Lawsuits complicate set dates for retirement

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Lawsuits complicate set dates for retirement

Mr. Kim, who requested that his real name not be used for this story, was scheduled to retire next year. But now, the 57-year-old is engaged in a legal battle against his company to postpone his retirement.

The case arose after Kim changed the birth year on his family relations certificate, which had originally been misstated as 1957. The court later allowed him to correct it to 1958.

When he asked if he could delay his retirement, however, his work place refused it because the demand was unprecedented. Following much consideration, he filed a lawsuit against his company.

And Kim is not alone. Lawsuits have drastically increased among those in their 50s who are close to retiring and seeking to correct their dates of birth.

Last year, 384 cases involving retirement postponement were brought before the Seoul Family Court. As of April, 141 suits have been filed; and last month, a 58-year-old man surnamed Lee, who works at Seoul Metro, was approved by the Seoul High Court to work until 2017, after he corrected his birth year from 1956 to 1957.

Such cases are usually brought by those in the baby-boomer generation, who were born between 1955 and 1963. Many of their parents registered them late or did not immediately report the birth due to the country’s high infant mortality rate at the time.

Sim Jung-gu, a lawyer who typically handles two or three retirement cases each month, said a sense of loss was a strong motivator for baby boomers to wage these kinds of suits against their employers.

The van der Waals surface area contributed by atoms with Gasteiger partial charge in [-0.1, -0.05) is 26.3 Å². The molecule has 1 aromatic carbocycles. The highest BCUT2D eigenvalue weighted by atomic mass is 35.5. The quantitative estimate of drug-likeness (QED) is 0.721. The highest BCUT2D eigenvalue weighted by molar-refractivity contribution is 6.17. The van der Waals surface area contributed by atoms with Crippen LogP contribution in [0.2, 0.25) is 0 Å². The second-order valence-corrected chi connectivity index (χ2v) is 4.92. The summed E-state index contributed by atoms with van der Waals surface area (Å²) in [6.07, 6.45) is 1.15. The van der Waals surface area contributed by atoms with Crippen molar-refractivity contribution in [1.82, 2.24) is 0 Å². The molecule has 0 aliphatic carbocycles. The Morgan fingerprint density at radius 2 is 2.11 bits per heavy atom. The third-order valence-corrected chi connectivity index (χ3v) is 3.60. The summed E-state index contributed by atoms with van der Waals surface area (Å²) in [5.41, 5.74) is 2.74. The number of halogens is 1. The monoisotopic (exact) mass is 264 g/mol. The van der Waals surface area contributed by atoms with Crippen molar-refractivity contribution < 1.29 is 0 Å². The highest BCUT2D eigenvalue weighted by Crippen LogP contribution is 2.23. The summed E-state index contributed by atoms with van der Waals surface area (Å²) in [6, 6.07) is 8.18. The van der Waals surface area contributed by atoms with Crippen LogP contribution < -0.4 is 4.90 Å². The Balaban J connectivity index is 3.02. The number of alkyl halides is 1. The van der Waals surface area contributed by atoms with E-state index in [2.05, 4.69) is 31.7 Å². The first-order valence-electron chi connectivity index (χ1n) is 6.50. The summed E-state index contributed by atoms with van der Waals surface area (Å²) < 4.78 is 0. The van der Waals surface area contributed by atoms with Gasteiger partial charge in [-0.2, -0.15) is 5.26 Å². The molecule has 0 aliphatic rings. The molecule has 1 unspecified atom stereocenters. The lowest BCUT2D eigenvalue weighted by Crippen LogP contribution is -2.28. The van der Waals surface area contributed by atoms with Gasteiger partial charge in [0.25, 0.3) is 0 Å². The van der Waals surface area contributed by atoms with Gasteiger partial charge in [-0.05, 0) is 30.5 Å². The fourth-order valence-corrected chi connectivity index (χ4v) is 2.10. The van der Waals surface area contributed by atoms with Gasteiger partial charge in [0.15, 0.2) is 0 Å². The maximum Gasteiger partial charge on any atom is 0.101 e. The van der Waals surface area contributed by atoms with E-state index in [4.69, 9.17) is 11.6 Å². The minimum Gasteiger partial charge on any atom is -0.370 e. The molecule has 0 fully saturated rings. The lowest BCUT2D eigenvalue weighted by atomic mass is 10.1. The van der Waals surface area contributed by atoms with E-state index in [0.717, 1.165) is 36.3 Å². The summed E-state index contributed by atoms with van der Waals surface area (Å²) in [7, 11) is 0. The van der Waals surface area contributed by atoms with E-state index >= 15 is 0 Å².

“A big motivation would be finances,” Sim said. “But they could be more seriously concerned that they won’t have anything to do since they are the hardest working generation.”

These cases, said Hyeong Taek-su, a former sociology professor at Korea University, show “how much people have become eager and desperate to work.”

Most of the cases were filed by civil servants, school teachers and workers in institutes operated by state-run companies, where workers in those positions retire at an age set by the government to facilitate opportunities for new, younger employees to come in.

Workers in the private sector are also anticipated to begin waging retirement suits once a new law goes into effect next year that sets 60 as the mandatory retirement age.

However, such lawsuits aren’t always favorable for the employees involved.

One salaried worker, who requested anonymity, lost his suit against his company when the court ruled that one’s retirement date should be determined by the birth year given at the start of employment.

Still, Jang Jin-young of Central Legal Service Center at the Federation of Korean Trade Unions noted that an increasing number of relevant cases have pushed some companies to change their regulations to dismiss retirement extensions for workers who belatedly change their dates of birth.

BY BAEK MIN-JEONG [nam.yoonseo@joongang.co.kr]

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